Homer and His Peers: Neoanalysis, Oral Theory, and the Status of Homer

Margalit Finkelberg*

*Corresponding author for this work

Research output: Contribution to journalArticlepeer-review


Both leading trends in contemporary Homeric scholarship, Neoanalysis and Oral Theory, recognize today that the Iliad and the Odyssey frequently evoke episodes whose proper place is in the poems of the Epic Cycle. Yet, while in the Neoanalysts' eyes the intertextual relations between Homer and the Cycle mean that Homer enjoyed a special status which was due to the fact that his poems were composed with the help of writing, from the standpoint of oral formulaic theory Homer and the Cycle should nevertheless be placed on the same plane as independent variants of a common tradition. The article's main argument is that, contrary to the oralists' opinion, the position of the Homeric poems in Greek epic tradition was indeed unique. Contrary to the Neoanalysts' opinion, it is of little relevance whether it was in oral or in written form that they attained this position.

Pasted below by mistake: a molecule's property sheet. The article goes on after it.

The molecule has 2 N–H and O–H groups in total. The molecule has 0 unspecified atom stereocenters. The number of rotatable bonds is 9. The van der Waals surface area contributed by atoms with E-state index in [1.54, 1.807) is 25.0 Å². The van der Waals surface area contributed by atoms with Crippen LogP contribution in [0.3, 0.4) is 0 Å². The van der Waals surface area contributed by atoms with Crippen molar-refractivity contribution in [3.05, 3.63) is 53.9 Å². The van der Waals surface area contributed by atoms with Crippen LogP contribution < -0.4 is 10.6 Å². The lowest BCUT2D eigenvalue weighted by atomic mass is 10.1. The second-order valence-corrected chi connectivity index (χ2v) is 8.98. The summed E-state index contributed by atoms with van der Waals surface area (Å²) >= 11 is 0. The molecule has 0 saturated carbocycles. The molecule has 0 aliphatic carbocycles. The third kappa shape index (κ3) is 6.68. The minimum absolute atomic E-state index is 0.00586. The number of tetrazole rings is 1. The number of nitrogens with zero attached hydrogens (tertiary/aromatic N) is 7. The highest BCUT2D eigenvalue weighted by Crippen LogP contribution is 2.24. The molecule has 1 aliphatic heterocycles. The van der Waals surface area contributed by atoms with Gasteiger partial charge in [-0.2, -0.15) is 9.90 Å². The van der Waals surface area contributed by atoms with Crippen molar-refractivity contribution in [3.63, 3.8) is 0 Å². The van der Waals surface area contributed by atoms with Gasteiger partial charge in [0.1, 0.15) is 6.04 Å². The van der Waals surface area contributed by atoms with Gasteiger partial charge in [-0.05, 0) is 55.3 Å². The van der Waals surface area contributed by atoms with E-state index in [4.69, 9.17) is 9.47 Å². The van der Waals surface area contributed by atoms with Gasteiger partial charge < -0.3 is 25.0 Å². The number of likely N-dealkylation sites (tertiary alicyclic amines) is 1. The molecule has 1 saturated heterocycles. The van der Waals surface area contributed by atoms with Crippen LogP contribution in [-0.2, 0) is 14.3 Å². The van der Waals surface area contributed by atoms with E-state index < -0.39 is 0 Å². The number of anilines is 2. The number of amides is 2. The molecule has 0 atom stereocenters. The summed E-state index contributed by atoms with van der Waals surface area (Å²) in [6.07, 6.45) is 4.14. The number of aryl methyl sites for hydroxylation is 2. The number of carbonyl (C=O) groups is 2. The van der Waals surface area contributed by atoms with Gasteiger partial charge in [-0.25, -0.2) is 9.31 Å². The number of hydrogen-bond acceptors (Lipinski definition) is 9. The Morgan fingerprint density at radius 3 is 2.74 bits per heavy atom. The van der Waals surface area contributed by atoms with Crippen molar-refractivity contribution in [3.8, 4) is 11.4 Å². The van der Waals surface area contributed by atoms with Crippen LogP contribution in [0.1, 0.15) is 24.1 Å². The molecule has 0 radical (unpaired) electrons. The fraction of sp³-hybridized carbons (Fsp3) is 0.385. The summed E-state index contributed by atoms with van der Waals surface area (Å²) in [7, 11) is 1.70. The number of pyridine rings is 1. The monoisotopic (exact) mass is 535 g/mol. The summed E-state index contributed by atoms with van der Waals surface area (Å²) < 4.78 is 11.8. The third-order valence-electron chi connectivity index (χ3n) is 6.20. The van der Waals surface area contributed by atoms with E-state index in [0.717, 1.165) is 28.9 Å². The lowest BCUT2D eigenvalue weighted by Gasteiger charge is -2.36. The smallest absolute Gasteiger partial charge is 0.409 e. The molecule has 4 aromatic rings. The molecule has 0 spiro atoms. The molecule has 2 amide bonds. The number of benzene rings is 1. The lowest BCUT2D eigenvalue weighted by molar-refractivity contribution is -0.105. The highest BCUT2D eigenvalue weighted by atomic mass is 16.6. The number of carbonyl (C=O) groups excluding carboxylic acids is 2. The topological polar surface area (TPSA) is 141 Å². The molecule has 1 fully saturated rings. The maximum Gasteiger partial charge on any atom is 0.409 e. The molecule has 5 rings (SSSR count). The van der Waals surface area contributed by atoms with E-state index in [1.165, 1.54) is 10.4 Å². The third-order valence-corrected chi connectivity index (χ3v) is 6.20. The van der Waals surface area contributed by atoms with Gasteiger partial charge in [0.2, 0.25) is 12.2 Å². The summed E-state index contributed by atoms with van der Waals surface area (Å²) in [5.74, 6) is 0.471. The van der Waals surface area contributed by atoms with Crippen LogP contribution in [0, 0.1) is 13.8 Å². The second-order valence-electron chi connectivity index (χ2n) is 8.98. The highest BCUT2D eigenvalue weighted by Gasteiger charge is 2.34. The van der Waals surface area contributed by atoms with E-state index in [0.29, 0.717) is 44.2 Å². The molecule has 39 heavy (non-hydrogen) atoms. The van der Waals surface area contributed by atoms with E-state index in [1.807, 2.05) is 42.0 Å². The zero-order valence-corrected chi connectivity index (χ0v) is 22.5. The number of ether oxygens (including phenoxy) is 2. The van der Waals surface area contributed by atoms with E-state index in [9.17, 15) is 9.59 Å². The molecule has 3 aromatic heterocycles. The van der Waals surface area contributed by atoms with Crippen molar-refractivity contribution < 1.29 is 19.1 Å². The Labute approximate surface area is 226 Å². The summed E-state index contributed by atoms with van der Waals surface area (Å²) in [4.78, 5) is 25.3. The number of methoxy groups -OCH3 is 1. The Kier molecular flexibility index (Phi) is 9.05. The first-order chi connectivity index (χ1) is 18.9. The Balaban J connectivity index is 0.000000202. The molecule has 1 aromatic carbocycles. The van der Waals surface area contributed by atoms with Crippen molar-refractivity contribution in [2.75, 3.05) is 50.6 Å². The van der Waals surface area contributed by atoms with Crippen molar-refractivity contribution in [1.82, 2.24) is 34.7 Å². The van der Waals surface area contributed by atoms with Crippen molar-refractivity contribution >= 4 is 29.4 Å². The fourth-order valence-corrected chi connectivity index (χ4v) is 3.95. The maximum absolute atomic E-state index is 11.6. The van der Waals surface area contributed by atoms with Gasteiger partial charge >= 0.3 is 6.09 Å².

Original languageEnglish
Pages (from-to)197-208
Number of pages12
JournalTrends in Classics
Issue number2
StatePublished - 2011


  • Epic Cycle
  • Heroic Age
  • Homer
  • Neonalysis
  • Oral-formulaic theory


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